Plaintiff urges that defendant has failed to negotiate in good faith by refusing to perform the necessary paper work. This argument is not supported by the record. In our opinion, both of these parties negotiated in good faith and we cannot agree that reliance by defendant upon the plain language and intent of the parties can or should be construed as a lack of fair dealing.

Plaintiff urges that all of the various writings executed by the parties taken together are sufficient to meet the statute of frauds and that all of the terms and provisions of the completed transaction may be gleaned from the various portions of the documents executed by the parties. This contention was made, carefully considered and rejected in Brunette. (119 Ill. App. 2d 390, 396-97.) The reasoning of the court there, fully applicable to the instant case, is that the record shows that the parties did not intent to be bound by the terms of their correspondence. Both of these parties clearly manifested their intention to be bound only by a formal, definitive, written and executed contract. Similarly we must reject *746plaintiff’s argument that part performance removes the bar of the statute of frauds. Since we have concluded that no contract for the disposition of the realty came into existence, no statute of frauds issue could arise. Plaintiff cites Conness v. Conness (1968), 94 Ill. App. 2d 281, 236 N.E.2d 753, for the general proposition that the statute of frauds is aimed at prevention of fraud and injustice. In Conness, the court affirmed dismissal of a complaint predicated upon creation of a tenancy by virtue of an oral agreement made some 20 years prior for continuation of plaintiff’s tenancy. The court pointed out that there was no showing there that plaintiff “in reliance upon the purported promise changed his position to his disadvantage, detriment or loss.” (94 Ill. App. 2d 281, 285.) The court noted that plaintiff showed only “the loss of some future advantage dependent upon future performance of the agreement by both parties.” (94 Ill. App. 2d 281, 285.) The decision in Conness accentuates the justice of denial of specific performance in the case before us.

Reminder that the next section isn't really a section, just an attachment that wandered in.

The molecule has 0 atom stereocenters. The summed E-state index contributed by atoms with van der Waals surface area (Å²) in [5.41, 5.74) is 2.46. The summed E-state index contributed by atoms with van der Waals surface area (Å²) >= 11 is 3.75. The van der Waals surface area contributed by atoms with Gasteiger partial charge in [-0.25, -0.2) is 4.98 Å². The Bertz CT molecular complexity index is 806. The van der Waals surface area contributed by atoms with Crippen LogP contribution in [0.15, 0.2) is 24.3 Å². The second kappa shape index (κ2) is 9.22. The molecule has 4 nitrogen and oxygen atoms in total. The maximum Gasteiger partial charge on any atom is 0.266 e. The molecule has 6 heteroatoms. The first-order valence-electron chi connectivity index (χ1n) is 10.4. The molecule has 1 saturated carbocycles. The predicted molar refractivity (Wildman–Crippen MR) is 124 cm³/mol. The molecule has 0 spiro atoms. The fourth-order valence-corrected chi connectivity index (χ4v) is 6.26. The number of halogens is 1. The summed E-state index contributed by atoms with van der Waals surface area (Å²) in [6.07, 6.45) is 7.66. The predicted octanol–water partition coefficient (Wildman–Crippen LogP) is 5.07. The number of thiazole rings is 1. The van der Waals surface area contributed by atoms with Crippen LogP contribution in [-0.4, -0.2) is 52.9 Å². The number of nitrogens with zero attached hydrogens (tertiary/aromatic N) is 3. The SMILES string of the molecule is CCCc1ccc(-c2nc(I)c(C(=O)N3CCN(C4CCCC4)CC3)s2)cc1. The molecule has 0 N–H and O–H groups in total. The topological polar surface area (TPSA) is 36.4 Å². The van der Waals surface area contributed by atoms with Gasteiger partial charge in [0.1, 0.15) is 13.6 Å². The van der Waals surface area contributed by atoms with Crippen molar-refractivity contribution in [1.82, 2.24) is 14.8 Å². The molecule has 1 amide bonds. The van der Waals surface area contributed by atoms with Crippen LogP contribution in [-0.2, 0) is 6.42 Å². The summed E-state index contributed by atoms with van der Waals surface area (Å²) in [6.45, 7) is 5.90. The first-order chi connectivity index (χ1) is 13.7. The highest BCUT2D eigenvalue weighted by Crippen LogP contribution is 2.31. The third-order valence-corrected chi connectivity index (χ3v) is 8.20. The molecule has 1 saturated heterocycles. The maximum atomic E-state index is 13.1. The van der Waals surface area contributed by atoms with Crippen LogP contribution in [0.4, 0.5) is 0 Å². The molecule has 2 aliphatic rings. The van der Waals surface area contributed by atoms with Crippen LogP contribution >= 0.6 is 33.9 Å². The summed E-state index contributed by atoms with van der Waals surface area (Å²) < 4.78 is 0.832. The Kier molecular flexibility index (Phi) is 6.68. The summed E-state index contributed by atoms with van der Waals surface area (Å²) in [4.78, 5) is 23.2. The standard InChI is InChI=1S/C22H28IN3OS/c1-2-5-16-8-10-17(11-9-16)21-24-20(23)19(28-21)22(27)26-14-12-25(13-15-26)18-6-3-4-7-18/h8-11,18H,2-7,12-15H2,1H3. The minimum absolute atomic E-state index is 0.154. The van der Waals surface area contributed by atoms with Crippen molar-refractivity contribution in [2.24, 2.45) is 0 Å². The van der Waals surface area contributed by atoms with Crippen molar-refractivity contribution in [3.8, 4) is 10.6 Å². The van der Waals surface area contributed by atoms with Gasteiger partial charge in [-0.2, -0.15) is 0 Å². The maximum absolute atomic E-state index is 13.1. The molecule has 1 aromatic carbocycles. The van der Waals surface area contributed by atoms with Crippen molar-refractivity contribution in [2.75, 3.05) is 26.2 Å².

We will comment briefly upon some of the other authorities cited by plaintiffs. In 1130 President St. Corp. v. Bolton Realty Corp. (1949), 300 N.Y. 63, 89 N.E.2d 16, defendant as lessor gave plaintiff a written option to lease. This provided that a lease would be entered into by defendant “in form satisfactory to the tenant.” (300 N.Y. 63, 66, 89 N.E. 16,17.) The New York court held that this language constituted a binding agreement. In that case, there was a present agreement between the parties for execution of a lease and the only issue remaining open was the form of the proposed lease. Quite to the contrary, in the case at bar the language used first by plaintiff itself and then in even stronger form by defendant is to the effect that neither party will be bound in any manner without the execution of a formal and definitive agreement.

In Evans, Inc. v. Tiffany & Co. (N.D. Ill. 1976), 416 F. Supp. 224, both parties executed a letter of intent under which Tiffany was to obtain a lease from Evans which was to be executed by a fixed future date. As the court there pointed out, all of the necessary provisions of the proposed lease were contained in the executed letter. The court specifically noted also the absence in the letter of a provision, so strongly emphasized in the case before us, that the parties did not intend to be bound without completion and execution of a formal document. (416 F. Supp. 224, 239.) Evans, Inc. is another authority which supports the result above reached.